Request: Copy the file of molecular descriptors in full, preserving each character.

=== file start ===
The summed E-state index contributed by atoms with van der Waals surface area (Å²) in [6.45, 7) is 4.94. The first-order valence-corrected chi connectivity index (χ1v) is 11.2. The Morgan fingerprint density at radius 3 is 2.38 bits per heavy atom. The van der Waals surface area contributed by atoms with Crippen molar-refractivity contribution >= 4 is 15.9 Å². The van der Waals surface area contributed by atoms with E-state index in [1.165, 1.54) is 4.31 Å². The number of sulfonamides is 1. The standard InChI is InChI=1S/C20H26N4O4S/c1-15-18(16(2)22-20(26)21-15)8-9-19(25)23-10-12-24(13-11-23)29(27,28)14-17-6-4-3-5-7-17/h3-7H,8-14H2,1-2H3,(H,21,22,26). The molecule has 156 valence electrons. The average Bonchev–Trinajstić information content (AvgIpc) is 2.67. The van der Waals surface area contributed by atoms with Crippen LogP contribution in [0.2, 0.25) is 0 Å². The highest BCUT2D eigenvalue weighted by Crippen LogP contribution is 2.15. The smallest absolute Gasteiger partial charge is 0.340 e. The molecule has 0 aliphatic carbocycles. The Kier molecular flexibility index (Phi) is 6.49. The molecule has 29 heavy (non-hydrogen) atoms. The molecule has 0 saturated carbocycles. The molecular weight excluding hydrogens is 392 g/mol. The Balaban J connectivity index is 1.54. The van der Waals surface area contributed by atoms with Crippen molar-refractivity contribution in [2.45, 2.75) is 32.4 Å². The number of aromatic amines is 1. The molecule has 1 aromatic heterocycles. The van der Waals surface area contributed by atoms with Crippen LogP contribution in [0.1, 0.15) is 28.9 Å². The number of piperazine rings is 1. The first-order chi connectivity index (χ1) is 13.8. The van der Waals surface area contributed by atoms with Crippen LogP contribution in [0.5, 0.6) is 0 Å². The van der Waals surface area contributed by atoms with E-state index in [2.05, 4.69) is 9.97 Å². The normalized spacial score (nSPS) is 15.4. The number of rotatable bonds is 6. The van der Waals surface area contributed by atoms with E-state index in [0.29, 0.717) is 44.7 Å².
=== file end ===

The summed E-state index contributed by atoms with van der Waals surface area (Å²) in [6.45, 7) is 4.94. The first-order valence-corrected chi connectivity index (χ1v) is 11.2. The Morgan fingerprint density at radius 3 is 2.38 bits per heavy atom. The van der Waals surface area contributed by atoms with Crippen molar-refractivity contribution >= 4 is 15.9 Å². The van der Waals surface area contributed by atoms with E-state index in [1.165, 1.54) is 4.31 Å². The number of sulfonamides is 1. The standard InChI is InChI=1S/C20H26N4O4S/c1-15-18(16(2)22-20(26)21-15)8-9-19(25)23-10-12-24(13-11-23)29(27,28)14-17-6-4-3-5-7-17/h3-7H,8-14H2,1-2H3,(H,21,22,26). The molecule has 156 valence electrons. The average Bonchev–Trinajstić information content (AvgIpc) is 2.67. The van der Waals surface area contributed by atoms with Crippen LogP contribution in [0.2, 0.25) is 0 Å². The highest BCUT2D eigenvalue weighted by Crippen LogP contribution is 2.15. The smallest absolute Gasteiger partial charge is 0.340 e. The molecule has 0 aliphatic carbocycles. The Kier molecular flexibility index (Phi) is 6.49. The molecule has 29 heavy (non-hydrogen) atoms. The molecule has 0 saturated carbocycles. The molecular weight excluding hydrogens is 392 g/mol. The Balaban J connectivity index is 1.54. The van der Waals surface area contributed by atoms with Crippen molar-refractivity contribution in [2.45, 2.75) is 32.4 Å². The number of aromatic amines is 1. The molecule has 1 aromatic heterocycles. The van der Waals surface area contributed by atoms with Crippen LogP contribution in [0.1, 0.15) is 28.9 Å². The number of piperazine rings is 1. The first-order chi connectivity index (χ1) is 13.8. The van der Waals surface area contributed by atoms with Crippen LogP contribution in [0.5, 0.6) is 0 Å². The van der Waals surface area contributed by atoms with E-state index in [2.05, 4.69) is 9.97 Å². The normalized spacial score (nSPS) is 15.4. The number of rotatable bonds is 6. The van der Waals surface area contributed by atoms with E-state index in [0.29, 0.717) is 44.7 Å².